Before there was ever a book, there was you the writer and the person. In terms of pitching your book and in later marketing as well, what sets your stories most apart is that you wrote them. I’ve seen a few queries recently where writers have completely skipped their bios. Don’t do this. Even if you include a sentence or two, it’s great. Things not to say are that you’re a new writer, that this is your first book, that your family and friends loved it or that you're the next bestseller. Things to include are any relevant jobs or hobbies that you may share with the characters. This shows your expertise on the area, even if you feel you don’t have expertise as a writer. For example, one query I worked with recently was about a pilot and was written by a pilot. She hadn’t included that she was a pilot in the bio. I showed her how she could say that she had something in common with her character because she’s a pilot also.

Or, for example, if your book is set in France and you’ve been there, you could say something like, “This book was in part inspired by my trip to Paris, where I was immersed in the world of Medieval churches and Renaissance art.” This example would of course work for a book about French art or a historical set in that area. If you’ve been somewhere that is in your book, this shows firsthand knowledge and research experience. It’s not enough to say that it’s well-researched. That sounds like the codeword for “I read a lot”. That’s expected of writers. If, however, you have ancestral knowledge about a particular time period, you could include that. Keep it short, something along the lines of, “This story was in part inspired by my ancestors who fought with General Patton.” It’s interesting and sets you apart. Anything that shows you have writing credentials (classes, writing groups, contests, etc.) or anything related to the books is great to include.

Some genres naturally lend themselves to bio information as well. For example, most novels are contemporary. If you write historical, that comes from somewhere. Think about why you write what you do and if there’s anything that you can draw from that to include in your bio.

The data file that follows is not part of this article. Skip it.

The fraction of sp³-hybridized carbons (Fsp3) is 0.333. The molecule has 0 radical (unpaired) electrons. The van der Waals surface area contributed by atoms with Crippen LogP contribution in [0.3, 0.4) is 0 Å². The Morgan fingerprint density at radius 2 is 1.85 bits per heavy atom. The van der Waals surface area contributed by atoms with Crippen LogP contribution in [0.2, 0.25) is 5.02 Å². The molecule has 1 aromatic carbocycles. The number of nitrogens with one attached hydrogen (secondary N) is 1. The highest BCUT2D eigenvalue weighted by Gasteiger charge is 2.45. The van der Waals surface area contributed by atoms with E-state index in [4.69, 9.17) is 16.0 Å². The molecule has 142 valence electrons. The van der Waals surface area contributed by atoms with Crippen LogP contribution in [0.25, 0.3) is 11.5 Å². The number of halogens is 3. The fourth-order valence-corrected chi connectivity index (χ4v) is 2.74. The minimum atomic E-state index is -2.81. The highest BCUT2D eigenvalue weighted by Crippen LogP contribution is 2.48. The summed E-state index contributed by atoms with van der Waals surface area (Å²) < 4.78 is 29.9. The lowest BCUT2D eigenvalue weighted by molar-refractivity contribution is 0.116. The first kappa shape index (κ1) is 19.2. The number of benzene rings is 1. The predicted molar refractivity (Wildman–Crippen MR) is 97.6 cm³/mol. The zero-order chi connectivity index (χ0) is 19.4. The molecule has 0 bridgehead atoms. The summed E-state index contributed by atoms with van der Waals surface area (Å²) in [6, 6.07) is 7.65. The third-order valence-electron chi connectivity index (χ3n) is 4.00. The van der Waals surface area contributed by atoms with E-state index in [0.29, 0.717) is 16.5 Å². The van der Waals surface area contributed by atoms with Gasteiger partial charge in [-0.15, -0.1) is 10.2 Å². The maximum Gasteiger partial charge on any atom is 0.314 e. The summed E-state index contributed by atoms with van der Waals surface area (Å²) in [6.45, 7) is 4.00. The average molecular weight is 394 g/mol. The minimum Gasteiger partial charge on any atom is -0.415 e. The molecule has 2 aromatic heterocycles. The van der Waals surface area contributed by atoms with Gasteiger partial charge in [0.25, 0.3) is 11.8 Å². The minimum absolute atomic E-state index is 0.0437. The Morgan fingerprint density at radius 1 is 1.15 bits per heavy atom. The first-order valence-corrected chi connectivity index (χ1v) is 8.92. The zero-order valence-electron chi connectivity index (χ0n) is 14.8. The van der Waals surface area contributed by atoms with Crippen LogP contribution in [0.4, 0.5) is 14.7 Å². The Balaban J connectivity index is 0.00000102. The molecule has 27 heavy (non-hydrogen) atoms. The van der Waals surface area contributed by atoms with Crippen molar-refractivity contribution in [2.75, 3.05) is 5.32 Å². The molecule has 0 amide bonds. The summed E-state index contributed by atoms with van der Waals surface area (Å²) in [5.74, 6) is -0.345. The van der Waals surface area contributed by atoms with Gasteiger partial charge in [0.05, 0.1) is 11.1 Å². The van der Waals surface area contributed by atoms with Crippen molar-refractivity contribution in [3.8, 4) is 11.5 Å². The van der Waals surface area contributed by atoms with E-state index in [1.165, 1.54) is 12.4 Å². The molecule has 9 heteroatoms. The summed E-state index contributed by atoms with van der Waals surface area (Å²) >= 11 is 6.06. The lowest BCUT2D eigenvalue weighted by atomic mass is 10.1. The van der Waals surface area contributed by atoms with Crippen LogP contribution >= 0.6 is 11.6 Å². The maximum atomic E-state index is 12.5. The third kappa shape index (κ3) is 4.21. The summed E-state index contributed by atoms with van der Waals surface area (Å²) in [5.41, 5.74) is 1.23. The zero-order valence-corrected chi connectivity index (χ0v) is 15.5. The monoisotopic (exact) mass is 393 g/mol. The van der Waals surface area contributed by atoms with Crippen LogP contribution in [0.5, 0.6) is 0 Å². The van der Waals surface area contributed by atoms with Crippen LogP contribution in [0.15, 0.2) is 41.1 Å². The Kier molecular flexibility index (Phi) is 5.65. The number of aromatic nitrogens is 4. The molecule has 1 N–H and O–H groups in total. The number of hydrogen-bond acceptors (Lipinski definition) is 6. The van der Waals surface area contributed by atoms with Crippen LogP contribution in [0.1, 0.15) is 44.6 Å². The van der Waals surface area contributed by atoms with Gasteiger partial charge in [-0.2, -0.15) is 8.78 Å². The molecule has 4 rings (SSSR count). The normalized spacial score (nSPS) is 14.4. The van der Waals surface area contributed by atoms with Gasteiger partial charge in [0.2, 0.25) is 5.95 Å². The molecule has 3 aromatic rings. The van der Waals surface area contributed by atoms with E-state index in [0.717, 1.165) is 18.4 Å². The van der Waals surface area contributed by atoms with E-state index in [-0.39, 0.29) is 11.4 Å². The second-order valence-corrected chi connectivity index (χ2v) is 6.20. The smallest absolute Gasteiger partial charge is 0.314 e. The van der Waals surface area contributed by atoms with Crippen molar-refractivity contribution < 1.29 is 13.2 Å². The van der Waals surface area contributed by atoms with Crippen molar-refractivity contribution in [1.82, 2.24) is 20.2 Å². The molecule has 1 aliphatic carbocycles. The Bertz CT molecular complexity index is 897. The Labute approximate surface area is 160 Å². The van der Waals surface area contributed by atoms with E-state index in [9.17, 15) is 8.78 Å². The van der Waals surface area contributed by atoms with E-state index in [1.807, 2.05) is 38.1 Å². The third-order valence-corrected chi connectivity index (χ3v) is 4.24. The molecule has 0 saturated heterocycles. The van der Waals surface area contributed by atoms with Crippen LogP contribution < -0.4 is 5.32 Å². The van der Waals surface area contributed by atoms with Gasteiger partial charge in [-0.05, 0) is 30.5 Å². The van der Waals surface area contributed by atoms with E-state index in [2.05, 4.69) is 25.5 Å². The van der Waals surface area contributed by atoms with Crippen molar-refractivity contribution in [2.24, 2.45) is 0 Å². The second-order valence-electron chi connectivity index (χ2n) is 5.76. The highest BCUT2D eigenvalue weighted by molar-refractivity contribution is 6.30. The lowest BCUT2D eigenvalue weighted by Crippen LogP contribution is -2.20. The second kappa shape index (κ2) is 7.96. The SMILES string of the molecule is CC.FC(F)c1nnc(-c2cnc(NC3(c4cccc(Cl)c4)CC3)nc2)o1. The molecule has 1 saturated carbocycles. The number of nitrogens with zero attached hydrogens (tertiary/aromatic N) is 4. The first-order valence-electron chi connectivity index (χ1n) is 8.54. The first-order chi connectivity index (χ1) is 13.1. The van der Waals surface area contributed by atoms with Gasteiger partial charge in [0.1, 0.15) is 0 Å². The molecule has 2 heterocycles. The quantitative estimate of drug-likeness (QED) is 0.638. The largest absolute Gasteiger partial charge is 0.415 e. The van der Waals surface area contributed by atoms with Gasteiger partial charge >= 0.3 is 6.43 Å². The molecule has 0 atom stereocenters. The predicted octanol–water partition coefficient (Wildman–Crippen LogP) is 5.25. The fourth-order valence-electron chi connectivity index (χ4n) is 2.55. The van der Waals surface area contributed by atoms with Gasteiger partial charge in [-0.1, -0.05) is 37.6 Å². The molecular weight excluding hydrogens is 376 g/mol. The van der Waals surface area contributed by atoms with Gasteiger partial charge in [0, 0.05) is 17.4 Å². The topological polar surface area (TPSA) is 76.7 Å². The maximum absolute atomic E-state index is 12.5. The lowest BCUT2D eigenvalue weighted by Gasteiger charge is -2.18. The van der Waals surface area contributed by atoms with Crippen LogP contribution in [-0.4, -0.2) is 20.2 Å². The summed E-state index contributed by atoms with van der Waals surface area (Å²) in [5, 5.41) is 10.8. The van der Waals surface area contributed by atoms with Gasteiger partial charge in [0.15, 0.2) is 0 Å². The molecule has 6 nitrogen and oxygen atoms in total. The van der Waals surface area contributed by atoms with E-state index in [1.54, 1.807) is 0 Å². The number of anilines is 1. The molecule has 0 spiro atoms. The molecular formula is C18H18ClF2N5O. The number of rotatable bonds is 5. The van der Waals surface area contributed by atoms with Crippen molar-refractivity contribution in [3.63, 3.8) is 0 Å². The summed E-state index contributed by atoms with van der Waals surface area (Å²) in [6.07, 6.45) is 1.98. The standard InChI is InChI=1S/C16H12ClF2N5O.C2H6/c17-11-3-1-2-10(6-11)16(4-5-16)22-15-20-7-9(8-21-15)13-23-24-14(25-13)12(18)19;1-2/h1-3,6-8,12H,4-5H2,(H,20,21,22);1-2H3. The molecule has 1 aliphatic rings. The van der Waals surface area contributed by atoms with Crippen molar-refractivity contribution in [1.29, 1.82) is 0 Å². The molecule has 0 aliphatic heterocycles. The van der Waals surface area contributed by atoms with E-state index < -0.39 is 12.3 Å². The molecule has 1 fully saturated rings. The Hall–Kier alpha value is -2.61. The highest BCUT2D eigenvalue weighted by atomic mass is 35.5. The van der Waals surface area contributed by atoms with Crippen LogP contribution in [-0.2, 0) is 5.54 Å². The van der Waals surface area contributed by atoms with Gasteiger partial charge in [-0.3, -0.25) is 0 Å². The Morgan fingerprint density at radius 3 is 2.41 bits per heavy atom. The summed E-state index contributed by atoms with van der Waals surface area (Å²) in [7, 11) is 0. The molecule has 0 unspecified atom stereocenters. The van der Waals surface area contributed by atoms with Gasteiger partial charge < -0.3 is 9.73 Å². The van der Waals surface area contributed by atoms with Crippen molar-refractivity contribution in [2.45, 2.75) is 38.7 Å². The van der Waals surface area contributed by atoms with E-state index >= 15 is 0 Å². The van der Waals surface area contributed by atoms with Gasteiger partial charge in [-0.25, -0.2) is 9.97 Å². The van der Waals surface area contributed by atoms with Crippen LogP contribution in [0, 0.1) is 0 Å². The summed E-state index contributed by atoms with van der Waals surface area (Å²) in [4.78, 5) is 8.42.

It’s also good to include your email address, website and, in some cases, telephone number after your signature.

Thanks for the great query tips today, Megan!

You’re welcome Keely! Thanks for having me. 

For all of your readers, they can avail of a 10% discount off of any Extra Ink Edits service (query, synopsis, full manuscript critique, title help, back cover blurb, submission package, etc.) if they book by June 4, 2015 by quoting the promotion code EIE2015IE. Also, I offer 10% off of any service if it’s paid upfront and these discounts can be combined for a full 20% off. Happy querying to everyone and best of luck!
Be sure to visit Extra Ink Edits website for service pricing and turn-around time.

Megan is giving away a query critique to one lucky writer! Enter to win on the Raffelcopter below.

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  1. Thank you or your post. I think may think YA and MG are genres. I like ready about query letters so I can continue to revise my own. After reading the above, I think mine is too long.

  2. You're welcome! Yes, this is a case where less is more is better, so long as you include a hook, a short bit about the book, and a short bit about you as the author. If you'd like me to review your query when it's finished, you can contact me at

  3. I think writing a query is far harder than writing the actual novel. For me, one problem is that, while I can see my mistakes in the novel and the way to fix them, I don't see the same in a query :-(

    1. Think about a query as what you'd tell someone your book was about. You'd say something to pique their interest, without giving away too much. Queries can be fun and if you're still unsure, we professionals are happy to help ��

  4. This article finally gave me clarity on the difference between the query and synopsis. I agree with Sarah Zama and feel that writing the query is harder than writing the book! Thanks for your article.

  5. You're welcome! I'm glad you found it helpful.